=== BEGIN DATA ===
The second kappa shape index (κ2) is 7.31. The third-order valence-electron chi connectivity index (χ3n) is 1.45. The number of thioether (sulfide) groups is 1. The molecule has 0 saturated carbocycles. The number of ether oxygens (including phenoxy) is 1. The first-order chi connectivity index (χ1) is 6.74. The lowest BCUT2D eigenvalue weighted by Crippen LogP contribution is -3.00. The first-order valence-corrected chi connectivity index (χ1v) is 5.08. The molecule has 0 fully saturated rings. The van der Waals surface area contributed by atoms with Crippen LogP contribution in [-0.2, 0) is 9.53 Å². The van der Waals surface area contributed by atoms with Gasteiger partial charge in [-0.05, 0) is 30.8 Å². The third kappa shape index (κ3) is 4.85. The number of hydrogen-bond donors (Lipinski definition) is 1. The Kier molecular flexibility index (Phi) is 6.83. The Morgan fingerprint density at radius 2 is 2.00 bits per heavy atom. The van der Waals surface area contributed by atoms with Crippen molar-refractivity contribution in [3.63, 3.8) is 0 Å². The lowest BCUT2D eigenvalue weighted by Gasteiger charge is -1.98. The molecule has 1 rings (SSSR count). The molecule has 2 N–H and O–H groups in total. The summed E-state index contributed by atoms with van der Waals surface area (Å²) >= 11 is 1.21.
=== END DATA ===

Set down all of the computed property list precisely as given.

The second kappa shape index (κ2) is 7.31. The third-order valence-electron chi connectivity index (χ3n) is 1.45. The number of thioether (sulfide) groups is 1. The molecule has 0 saturated carbocycles. The number of ether oxygens (including phenoxy) is 1. The first-order chi connectivity index (χ1) is 6.74. The lowest BCUT2D eigenvalue weighted by Crippen LogP contribution is -3.00. The first-order valence-corrected chi connectivity index (χ1v) is 5.08. The molecule has 0 fully saturated rings. The van der Waals surface area contributed by atoms with Crippen LogP contribution in [-0.2, 0) is 9.53 Å². The van der Waals surface area contributed by atoms with Gasteiger partial charge in [-0.05, 0) is 30.8 Å². The third kappa shape index (κ3) is 4.85. The number of hydrogen-bond donors (Lipinski definition) is 1. The Kier molecular flexibility index (Phi) is 6.83. The Morgan fingerprint density at radius 2 is 2.00 bits per heavy atom. The van der Waals surface area contributed by atoms with Crippen molar-refractivity contribution in [3.63, 3.8) is 0 Å². The lowest BCUT2D eigenvalue weighted by Gasteiger charge is -1.98. The molecule has 1 rings (SSSR count). The molecule has 2 N–H and O–H groups in total. The summed E-state index contributed by atoms with van der Waals surface area (Å²) >= 11 is 1.21.